Authors expect, and indeed sometimes thrive on, criticism. Critics are well armed; they can, after all, throw the book at authors. Yu Hua seems almost to prove the point. His sixth full-length novel Wencheng has just been published, as if to feed the critics’ appetite. “I hope everyone comes to criticize me,” the well-known writer says. “Criticism means attention. If there is no criticism that means nobody focuses on you.”
Yu is well-known for To Live, his signature award-winning novel, released in 1993, but his last full-length novel Seventh Day, published eight years ago, may have prepared him for such attention, as the critics targeted the latter.
Some commented: “This book (Seventh Day) is just a collection of news!” The protagonist of that book is a deceased man, Yang Fei, and it tells of the social problems that his ghost witnesses. Compared with that last book, Yu was expecting that “there would be more criticism” for his latest literary effort, Wencheng, but “in fact, the criticism was less”.
The creation process for Wencheng was complicated. “The writers of our generation have an aspiration to write a story across 100 years. Therefore, I wanted to write a story that happened before To Live,” Yu says. After publishing To Live, Yu began to create this story. But after writing more than 200,000 characters, he succumbed to writer’s block. After publishing Brothers in 2005, he continued the story; after publishing Seventh Day in 2013, he moved it further again. Last year, amid the COVID-19 pandemic, Yu finally completed the novel.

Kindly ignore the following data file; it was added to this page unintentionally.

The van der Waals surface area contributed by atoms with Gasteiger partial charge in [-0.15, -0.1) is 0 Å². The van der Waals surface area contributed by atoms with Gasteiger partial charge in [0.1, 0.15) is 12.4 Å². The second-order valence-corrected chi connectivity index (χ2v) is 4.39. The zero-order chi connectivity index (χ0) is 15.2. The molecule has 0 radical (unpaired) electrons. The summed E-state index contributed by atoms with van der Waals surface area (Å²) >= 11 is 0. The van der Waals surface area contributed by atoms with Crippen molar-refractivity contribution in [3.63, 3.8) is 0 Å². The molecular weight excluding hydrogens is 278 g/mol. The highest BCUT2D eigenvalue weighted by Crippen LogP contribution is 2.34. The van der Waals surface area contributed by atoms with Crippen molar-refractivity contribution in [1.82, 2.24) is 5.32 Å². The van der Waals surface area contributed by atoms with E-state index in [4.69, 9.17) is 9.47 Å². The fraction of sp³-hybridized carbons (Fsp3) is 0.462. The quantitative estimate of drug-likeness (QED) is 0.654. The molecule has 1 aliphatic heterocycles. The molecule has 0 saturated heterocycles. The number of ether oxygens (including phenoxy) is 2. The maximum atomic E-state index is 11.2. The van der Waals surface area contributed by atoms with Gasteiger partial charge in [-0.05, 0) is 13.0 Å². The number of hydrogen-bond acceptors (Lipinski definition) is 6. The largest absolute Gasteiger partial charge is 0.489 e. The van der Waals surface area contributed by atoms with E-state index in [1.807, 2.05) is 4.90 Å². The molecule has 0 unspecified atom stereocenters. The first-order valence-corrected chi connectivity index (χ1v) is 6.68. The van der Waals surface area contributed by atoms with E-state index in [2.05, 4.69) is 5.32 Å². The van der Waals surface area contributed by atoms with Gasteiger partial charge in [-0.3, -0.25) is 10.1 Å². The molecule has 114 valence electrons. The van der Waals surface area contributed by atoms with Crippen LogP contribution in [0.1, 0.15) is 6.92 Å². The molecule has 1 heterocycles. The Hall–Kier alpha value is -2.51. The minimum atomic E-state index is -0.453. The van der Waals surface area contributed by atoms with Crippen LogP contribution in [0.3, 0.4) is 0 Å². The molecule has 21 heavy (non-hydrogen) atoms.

“I chose Wencheng as the title of this book for no other reason than because this city does not exist, and all stories are related to Wencheng,”Yu explains. In Chinese, wen means literature, while cheng means city. Wencheng is not just a city where the story happens, but a space in which the readers can let their imaginations roam free.
The protagonist Lin Xiangfu takes his daughter from North to South China, staying in Xizhen town to look for his wife Xiaomei. In the book, Yu gives his readers a sense of the region south of the Yangtze River, and the customs and manners north of the Yellow River.
In 2014, an article in the newspaper, China Arts, said that there is both variability and invariability in Yu’s literature.
“I hope I don’t repeat the style of my work,” Yu says in Hangzhou. “A writer must challenge himself.” As his novels reveal, Yu has been battling to change the form and style of his writing. Readers may have found that the “cold writer” has become “sympathetic and soft” when they read To Live and then Wencheng. In To Live, which depicts the lives of grassroots people since the 1920s, the wretched destinies of Xu Fugui and his family will touch hearts. Whereas there is less cruelty in Wencheng. Just like literary critic Li Zhuang says:”To Live tells the story of how to live without hope, while Wencheng tells the story of how to die with hope.”
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